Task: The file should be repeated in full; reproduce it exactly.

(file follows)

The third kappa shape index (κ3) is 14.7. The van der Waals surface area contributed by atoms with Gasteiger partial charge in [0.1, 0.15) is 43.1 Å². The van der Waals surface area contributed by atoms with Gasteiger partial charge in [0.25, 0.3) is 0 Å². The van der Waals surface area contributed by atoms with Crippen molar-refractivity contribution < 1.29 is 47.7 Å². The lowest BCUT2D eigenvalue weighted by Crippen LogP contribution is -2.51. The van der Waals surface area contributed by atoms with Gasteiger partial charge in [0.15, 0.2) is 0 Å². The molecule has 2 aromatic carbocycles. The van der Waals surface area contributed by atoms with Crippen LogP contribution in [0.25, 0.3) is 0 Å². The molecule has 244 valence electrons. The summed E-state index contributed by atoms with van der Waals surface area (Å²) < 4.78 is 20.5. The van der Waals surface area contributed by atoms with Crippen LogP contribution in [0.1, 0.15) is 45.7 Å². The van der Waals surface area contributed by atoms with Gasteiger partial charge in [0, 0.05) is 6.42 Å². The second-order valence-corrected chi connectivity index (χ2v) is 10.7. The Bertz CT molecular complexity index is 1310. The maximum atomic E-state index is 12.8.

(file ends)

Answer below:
The third kappa shape index (κ3) is 14.7. The van der Waals surface area contributed by atoms with Gasteiger partial charge in [0.1, 0.15) is 43.1 Å². The van der Waals surface area contributed by atoms with Gasteiger partial charge in [0.25, 0.3) is 0 Å². The van der Waals surface area contributed by atoms with Crippen molar-refractivity contribution < 1.29 is 47.7 Å². The lowest BCUT2D eigenvalue weighted by Crippen LogP contribution is -2.51. The van der Waals surface area contributed by atoms with Gasteiger partial charge in [0.15, 0.2) is 0 Å². The molecule has 2 aromatic carbocycles. The van der Waals surface area contributed by atoms with Crippen LogP contribution in [0.25, 0.3) is 0 Å². The molecule has 244 valence electrons. The summed E-state index contributed by atoms with van der Waals surface area (Å²) < 4.78 is 20.5. The van der Waals surface area contributed by atoms with Crippen LogP contribution in [0.1, 0.15) is 45.7 Å². The van der Waals surface area contributed by atoms with Gasteiger partial charge in [0, 0.05) is 6.42 Å². The second-order valence-corrected chi connectivity index (χ2v) is 10.7. The Bertz CT molecular complexity index is 1310. The maximum atomic E-state index is 12.8.